a) Don't apply to the CSA and continue to hope that he spontaneously starts coming up with not only ongoing maintenance but also the total back maintenance. Based on how well that strategy is going so far, and the fact that you have no enforceable order that you could use to compel him to pay if he doesn't feel like it. I can't see you ever getting any money out of him at all so you are likely to wind up raising your son to adulthood with no financial contribution from your ex.

b) Apply to the CSA now and accept that they are not going to chase up back maintenance for the last ten months. However, they will chase up maintenance for the next seventeen years and two months (or whatever it works out as), which is seventeen years and two months' more money than you stand a cat's chance in hell of getting if you stick with option a.

WelshCat Wed 29-Jun-11 22:17:14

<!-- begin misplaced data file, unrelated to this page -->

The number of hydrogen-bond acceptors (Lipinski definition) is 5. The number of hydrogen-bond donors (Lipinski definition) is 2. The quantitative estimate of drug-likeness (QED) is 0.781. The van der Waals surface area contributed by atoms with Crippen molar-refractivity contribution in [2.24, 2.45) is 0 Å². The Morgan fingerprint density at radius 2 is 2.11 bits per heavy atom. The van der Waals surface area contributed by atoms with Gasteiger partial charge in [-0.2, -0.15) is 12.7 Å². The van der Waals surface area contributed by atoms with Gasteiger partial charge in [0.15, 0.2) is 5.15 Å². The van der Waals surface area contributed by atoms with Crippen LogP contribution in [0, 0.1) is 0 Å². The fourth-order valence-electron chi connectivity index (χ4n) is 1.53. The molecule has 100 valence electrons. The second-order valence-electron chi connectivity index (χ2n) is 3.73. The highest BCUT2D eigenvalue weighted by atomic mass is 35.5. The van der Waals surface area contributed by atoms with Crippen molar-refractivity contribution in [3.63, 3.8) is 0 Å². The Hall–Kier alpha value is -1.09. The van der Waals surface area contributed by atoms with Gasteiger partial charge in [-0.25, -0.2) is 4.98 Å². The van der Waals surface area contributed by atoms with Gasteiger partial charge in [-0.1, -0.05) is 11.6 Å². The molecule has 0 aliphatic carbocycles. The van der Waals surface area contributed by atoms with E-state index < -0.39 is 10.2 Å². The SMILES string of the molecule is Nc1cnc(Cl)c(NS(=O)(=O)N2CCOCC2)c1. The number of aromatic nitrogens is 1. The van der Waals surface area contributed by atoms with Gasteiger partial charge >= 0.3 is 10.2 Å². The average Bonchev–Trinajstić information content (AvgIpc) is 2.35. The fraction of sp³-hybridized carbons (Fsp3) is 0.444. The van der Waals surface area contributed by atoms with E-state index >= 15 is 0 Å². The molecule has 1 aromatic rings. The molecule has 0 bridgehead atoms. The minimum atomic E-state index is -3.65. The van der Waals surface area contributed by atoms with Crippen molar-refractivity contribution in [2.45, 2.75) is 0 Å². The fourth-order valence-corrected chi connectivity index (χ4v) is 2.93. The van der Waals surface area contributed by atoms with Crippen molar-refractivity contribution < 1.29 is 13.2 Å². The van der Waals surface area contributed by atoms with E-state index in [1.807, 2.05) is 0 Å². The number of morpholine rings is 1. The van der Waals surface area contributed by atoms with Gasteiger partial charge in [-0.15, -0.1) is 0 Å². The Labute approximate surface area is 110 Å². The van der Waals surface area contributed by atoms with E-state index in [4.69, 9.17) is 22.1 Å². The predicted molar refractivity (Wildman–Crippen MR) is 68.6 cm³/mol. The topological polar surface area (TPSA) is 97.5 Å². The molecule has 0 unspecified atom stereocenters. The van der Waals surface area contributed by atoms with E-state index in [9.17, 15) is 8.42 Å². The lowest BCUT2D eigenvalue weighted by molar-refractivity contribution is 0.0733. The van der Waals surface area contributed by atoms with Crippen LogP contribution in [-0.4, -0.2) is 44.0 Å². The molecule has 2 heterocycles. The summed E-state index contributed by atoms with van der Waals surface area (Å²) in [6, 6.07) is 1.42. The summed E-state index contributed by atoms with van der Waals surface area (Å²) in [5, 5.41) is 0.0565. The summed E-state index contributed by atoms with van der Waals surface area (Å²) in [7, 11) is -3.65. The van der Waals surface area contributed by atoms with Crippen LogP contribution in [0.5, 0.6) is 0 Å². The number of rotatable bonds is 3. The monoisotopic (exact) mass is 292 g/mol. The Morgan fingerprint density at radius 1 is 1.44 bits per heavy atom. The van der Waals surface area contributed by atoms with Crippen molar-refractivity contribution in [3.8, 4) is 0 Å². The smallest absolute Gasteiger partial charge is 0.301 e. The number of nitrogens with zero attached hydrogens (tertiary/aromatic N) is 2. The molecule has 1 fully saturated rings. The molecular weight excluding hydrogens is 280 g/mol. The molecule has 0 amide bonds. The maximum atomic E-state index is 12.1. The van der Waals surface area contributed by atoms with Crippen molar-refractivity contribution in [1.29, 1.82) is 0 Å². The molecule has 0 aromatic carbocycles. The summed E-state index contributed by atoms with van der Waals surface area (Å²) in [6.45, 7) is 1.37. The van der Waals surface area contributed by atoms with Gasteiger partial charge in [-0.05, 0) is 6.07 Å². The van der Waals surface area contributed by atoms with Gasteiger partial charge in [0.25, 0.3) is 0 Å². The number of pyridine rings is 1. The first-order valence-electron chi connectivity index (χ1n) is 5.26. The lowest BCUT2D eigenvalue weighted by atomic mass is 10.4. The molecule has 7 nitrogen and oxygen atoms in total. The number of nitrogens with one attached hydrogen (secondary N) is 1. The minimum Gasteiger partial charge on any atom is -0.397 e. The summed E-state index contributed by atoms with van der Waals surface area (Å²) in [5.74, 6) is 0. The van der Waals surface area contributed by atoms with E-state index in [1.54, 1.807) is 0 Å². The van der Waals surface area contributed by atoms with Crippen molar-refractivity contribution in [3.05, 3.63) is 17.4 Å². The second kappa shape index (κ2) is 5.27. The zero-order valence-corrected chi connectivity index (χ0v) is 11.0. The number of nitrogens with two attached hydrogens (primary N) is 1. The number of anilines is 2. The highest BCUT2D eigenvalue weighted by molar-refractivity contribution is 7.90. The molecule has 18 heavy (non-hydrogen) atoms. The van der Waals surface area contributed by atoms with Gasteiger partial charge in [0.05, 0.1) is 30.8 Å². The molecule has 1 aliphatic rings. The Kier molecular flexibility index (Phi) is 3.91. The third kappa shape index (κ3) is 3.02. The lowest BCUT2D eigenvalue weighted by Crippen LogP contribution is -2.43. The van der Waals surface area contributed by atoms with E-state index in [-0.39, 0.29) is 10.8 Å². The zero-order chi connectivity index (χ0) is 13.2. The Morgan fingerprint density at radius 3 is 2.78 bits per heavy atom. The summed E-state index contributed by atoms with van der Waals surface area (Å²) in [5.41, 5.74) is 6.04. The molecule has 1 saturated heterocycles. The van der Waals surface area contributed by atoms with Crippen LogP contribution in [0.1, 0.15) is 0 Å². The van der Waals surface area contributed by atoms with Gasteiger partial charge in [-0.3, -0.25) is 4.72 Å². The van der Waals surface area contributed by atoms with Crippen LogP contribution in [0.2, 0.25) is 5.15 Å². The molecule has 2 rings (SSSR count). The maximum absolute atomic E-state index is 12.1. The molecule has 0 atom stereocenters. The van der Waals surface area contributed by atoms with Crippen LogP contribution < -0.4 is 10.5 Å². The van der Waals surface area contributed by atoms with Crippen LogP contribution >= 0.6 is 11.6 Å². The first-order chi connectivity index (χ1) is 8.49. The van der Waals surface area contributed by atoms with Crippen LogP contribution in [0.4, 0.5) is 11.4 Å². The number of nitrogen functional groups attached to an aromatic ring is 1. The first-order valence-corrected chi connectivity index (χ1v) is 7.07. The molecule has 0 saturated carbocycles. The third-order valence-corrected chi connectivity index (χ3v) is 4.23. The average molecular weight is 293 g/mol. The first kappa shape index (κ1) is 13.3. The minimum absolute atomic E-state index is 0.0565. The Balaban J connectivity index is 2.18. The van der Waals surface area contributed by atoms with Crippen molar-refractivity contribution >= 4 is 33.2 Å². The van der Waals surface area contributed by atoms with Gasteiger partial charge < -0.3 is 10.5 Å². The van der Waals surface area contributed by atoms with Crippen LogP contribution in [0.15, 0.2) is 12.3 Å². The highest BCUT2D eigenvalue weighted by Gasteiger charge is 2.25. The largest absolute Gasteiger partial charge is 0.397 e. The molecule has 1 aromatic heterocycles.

hairy what do you mean?

WelshCat Wed 29-Jun-11 22:18:07

Mavis, I am blinded by sheer hope I think. Can I apply to the CSA if he has paid, just late and not enough?

WelshCat Wed 29-Jun-11 22:18:57

And hairy I am trying my best not to prevent a relationship, I havent threatened him with no access.

fedupofnamechanging Wed 29-Jun-11 22:23:42

hairy, for me it's not so much the money, it's about the intention. A deliberate refusal to support your child, when you could do so, is giving a very negative message to a child, once they are old enough to understand. It really is telling a child that they are not valued. I think that's very damaging, so given the choice between seeing a parent who would give that message, or not, I'd choose for my child not to.